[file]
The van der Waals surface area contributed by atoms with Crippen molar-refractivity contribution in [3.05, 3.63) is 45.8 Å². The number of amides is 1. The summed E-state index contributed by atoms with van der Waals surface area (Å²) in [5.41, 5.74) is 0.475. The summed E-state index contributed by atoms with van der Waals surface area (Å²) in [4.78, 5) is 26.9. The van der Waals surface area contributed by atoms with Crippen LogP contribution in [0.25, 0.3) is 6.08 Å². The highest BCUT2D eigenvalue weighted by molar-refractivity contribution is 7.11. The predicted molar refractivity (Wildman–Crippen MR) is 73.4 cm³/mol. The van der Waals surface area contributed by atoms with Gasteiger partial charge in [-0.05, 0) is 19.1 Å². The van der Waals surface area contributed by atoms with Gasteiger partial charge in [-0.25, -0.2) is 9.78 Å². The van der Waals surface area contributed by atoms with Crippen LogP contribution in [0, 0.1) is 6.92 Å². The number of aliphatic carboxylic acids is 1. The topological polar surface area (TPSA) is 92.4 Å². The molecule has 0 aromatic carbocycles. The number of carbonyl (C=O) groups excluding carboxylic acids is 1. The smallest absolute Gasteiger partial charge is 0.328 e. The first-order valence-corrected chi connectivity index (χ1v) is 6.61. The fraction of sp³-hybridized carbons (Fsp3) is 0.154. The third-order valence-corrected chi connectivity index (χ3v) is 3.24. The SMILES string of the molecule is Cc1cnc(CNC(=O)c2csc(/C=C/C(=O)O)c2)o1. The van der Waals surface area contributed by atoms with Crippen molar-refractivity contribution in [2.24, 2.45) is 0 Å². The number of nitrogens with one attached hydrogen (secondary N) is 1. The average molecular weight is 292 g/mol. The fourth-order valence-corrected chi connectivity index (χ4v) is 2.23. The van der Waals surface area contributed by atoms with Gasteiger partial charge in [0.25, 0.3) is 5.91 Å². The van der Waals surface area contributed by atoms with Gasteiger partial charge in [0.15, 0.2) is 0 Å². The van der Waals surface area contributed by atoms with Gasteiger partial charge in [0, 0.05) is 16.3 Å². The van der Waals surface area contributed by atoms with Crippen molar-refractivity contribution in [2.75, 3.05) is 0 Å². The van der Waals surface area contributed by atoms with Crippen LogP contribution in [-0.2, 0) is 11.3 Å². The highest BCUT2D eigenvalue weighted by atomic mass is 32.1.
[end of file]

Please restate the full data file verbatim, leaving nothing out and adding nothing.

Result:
The van der Waals surface area contributed by atoms with Crippen molar-refractivity contribution in [3.05, 3.63) is 45.8 Å². The number of amides is 1. The summed E-state index contributed by atoms with van der Waals surface area (Å²) in [5.41, 5.74) is 0.475. The summed E-state index contributed by atoms with van der Waals surface area (Å²) in [4.78, 5) is 26.9. The van der Waals surface area contributed by atoms with Crippen LogP contribution in [0.25, 0.3) is 6.08 Å². The highest BCUT2D eigenvalue weighted by molar-refractivity contribution is 7.11. The predicted molar refractivity (Wildman–Crippen MR) is 73.4 cm³/mol. The van der Waals surface area contributed by atoms with Gasteiger partial charge in [-0.05, 0) is 19.1 Å². The van der Waals surface area contributed by atoms with Gasteiger partial charge in [-0.25, -0.2) is 9.78 Å². The van der Waals surface area contributed by atoms with Crippen LogP contribution in [0, 0.1) is 6.92 Å². The number of aliphatic carboxylic acids is 1. The topological polar surface area (TPSA) is 92.4 Å². The molecule has 0 aromatic carbocycles. The number of carbonyl (C=O) groups excluding carboxylic acids is 1. The smallest absolute Gasteiger partial charge is 0.328 e. The first-order valence-corrected chi connectivity index (χ1v) is 6.61. The fraction of sp³-hybridized carbons (Fsp3) is 0.154. The third-order valence-corrected chi connectivity index (χ3v) is 3.24. The SMILES string of the molecule is Cc1cnc(CNC(=O)c2csc(/C=C/C(=O)O)c2)o1. The van der Waals surface area contributed by atoms with Crippen molar-refractivity contribution in [2.24, 2.45) is 0 Å². The number of nitrogens with one attached hydrogen (secondary N) is 1. The average molecular weight is 292 g/mol. The fourth-order valence-corrected chi connectivity index (χ4v) is 2.23. The van der Waals surface area contributed by atoms with Gasteiger partial charge in [0.25, 0.3) is 5.91 Å². The van der Waals surface area contributed by atoms with Gasteiger partial charge in [0.15, 0.2) is 0 Å². The van der Waals surface area contributed by atoms with Gasteiger partial charge in [0, 0.05) is 16.3 Å². The van der Waals surface area contributed by atoms with Crippen molar-refractivity contribution in [2.75, 3.05) is 0 Å². The van der Waals surface area contributed by atoms with Crippen LogP contribution in [-0.2, 0) is 11.3 Å². The highest BCUT2D eigenvalue weighted by atomic mass is 32.1.